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WEDNESDAY, 23 APR 2014
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Saudi Arabia begins gene mapping to research diseases
Agence France Presse
Saudi medical staff pass by a board announcing a three-day-international conference on mass gathering medicine on September 21, 2013 in Riyadh. AFP PHOTO/FAYEZ NURELDINE
Saudi medical staff pass by a board announcing a three-day-international conference on mass gathering medicine on September 21, 2013 in Riyadh. AFP PHOTO/FAYEZ NURELDINE
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RIYADH: Saudi Arabia has launched a genetic code mapping project aimed at identifying the basis of chronic diseases prevalent in the desert kingdom.

The Saudi Human Genome Program will be run by Saudi researchers, in cooperation with the US Life Technologies Corporation, at the King Abdulaziz City for Science and Technology (KACST).

"The programme aims to identify the causes of prevalent chronic diseases in Saudi Arabia," Prince Moqrin bin Abdul Aziz, the second deputy prime minister, said Sunday.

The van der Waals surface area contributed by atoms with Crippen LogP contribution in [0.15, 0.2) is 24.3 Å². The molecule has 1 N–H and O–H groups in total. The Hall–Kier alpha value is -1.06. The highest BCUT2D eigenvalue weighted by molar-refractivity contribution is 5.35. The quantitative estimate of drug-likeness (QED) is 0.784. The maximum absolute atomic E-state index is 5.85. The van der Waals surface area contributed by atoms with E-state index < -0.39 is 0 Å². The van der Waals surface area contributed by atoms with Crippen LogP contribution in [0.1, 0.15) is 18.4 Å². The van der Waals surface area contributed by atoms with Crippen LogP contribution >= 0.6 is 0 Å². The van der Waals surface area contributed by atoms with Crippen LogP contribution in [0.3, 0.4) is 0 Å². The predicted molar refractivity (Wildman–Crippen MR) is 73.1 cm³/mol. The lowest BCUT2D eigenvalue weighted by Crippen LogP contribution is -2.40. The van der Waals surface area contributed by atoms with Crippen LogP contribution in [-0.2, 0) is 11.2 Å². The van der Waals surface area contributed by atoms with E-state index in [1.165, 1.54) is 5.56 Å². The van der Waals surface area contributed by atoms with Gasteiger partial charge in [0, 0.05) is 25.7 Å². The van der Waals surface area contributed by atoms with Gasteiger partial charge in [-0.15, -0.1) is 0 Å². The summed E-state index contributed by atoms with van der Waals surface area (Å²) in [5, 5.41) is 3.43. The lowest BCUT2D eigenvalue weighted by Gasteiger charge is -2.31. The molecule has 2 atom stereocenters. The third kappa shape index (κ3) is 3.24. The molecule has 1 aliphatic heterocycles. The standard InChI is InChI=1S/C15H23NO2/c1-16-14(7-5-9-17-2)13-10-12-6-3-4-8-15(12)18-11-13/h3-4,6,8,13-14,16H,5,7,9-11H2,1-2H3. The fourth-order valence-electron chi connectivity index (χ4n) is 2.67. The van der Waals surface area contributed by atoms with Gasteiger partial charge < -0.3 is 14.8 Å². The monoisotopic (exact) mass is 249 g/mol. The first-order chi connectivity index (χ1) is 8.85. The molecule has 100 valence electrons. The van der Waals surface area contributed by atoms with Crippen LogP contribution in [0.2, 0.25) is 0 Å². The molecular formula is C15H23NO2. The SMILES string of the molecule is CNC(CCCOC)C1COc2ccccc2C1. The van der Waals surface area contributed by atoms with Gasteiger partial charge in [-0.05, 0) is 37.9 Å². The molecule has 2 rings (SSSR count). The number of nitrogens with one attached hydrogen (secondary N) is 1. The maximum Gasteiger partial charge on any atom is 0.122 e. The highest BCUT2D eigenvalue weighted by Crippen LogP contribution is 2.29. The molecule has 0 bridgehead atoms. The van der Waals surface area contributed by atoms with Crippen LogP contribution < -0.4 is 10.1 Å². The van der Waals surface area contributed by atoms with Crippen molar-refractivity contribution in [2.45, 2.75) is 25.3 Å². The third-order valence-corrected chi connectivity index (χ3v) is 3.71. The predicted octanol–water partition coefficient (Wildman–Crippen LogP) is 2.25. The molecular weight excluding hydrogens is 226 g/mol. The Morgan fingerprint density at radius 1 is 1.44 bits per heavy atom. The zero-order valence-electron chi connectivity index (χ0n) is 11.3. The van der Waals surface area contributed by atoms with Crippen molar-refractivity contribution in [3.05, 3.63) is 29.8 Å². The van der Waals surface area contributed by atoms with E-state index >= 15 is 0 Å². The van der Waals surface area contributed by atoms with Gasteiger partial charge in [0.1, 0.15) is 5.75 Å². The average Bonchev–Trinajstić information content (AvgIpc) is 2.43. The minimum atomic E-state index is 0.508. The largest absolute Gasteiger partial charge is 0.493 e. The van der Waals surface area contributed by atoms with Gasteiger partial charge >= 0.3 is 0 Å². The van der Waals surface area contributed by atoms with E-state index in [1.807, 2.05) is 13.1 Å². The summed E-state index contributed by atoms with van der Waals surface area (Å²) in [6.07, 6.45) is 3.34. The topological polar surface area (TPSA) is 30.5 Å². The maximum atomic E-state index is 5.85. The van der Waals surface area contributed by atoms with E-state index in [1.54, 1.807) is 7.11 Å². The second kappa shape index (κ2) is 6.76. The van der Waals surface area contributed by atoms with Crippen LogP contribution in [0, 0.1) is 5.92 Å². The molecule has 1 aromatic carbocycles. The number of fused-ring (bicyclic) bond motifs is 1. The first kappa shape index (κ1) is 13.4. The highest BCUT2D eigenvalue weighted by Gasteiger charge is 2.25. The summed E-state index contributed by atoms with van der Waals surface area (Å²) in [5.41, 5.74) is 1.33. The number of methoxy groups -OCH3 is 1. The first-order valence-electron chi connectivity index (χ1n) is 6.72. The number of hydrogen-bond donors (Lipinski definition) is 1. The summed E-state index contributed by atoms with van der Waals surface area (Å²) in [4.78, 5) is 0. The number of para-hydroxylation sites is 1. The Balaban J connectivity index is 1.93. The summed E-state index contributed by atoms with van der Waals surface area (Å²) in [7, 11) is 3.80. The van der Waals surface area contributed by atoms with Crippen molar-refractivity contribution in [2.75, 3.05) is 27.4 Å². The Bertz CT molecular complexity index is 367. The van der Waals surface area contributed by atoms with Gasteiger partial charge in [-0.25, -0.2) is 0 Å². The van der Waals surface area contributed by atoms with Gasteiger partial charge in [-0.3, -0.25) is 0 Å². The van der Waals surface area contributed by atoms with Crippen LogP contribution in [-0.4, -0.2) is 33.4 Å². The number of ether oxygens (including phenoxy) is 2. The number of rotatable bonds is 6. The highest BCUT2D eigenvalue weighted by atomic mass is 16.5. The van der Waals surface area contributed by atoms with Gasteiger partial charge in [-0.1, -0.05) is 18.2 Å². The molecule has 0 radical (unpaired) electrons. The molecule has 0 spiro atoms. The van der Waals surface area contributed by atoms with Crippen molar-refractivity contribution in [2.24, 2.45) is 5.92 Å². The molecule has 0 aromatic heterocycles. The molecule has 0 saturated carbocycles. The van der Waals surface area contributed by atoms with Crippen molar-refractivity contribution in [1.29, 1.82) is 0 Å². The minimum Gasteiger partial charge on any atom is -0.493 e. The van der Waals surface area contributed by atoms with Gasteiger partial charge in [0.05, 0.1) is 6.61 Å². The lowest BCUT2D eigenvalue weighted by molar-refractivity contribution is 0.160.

The programme will work over five years on sequencing 100,000 human genomes to study both normal and disease-associated genes specific to the Saudi population, said a statement by Life Technologies.

"This genomic variant data will be fully analysed and used to create a Saudi-specific database that will provide the basis for future development of personalised medicine in the Kingdom," it said.

The sequencing will be performed using Life Technologies' semiconductor-based Ion Proton DNA sequencer, it added.

The instruments will be deployed at 15 genome centres across the Kingdom, it said.

"We believe the Saudi Human Genome Program will help shape the understanding of health and disease and usher in an era of personalised medicine in the Kingdom of Saudi Arabia," said KACST president Mohammed Al-Suwayl.

KACST and China's Shenzhen-based BGI succeeded in 2010 in decoding the entire genetic makeup of the single-humped camel, the omnipresent dromedary native to the Arabian Peninsula.

Unlocking the genetics underpinning the camel's immune system could lead to potential medical discoveries, and the genome data can also help scientists understand better how the mammal produces its highly nutritious and medically valuable milk.

 
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